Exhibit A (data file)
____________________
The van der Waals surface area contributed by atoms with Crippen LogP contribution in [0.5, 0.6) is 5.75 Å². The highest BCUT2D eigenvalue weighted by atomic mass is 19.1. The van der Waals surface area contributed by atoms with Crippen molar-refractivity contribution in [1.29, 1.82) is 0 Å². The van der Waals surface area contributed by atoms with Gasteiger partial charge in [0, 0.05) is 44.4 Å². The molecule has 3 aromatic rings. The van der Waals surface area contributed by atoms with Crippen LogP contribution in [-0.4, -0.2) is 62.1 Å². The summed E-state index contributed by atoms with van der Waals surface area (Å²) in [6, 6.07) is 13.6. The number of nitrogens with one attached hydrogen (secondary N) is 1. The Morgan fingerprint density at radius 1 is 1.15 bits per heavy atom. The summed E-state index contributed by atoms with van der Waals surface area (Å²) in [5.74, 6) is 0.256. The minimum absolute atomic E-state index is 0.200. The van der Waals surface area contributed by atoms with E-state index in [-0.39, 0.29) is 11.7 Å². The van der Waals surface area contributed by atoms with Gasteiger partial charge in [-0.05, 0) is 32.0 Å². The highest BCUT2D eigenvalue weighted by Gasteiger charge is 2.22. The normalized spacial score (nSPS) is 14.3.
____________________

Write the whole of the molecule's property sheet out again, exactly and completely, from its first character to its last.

The van der Waals surface area contributed by atoms with Crippen LogP contribution in [0.5, 0.6) is 5.75 Å². The highest BCUT2D eigenvalue weighted by atomic mass is 19.1. The van der Waals surface area contributed by atoms with Crippen molar-refractivity contribution in [1.29, 1.82) is 0 Å². The van der Waals surface area contributed by atoms with Gasteiger partial charge in [0, 0.05) is 44.4 Å². The molecule has 3 aromatic rings. The van der Waals surface area contributed by atoms with Crippen LogP contribution in [-0.4, -0.2) is 62.1 Å². The summed E-state index contributed by atoms with van der Waals surface area (Å²) in [6, 6.07) is 13.6. The number of nitrogens with one attached hydrogen (secondary N) is 1. The Morgan fingerprint density at radius 1 is 1.15 bits per heavy atom. The summed E-state index contributed by atoms with van der Waals surface area (Å²) in [5.74, 6) is 0.256. The minimum absolute atomic E-state index is 0.200. The van der Waals surface area contributed by atoms with E-state index in [-0.39, 0.29) is 11.7 Å². The van der Waals surface area contributed by atoms with Gasteiger partial charge in [-0.05, 0) is 32.0 Å². The highest BCUT2D eigenvalue weighted by Gasteiger charge is 2.22. The normalized spacial score (nSPS) is 14.3.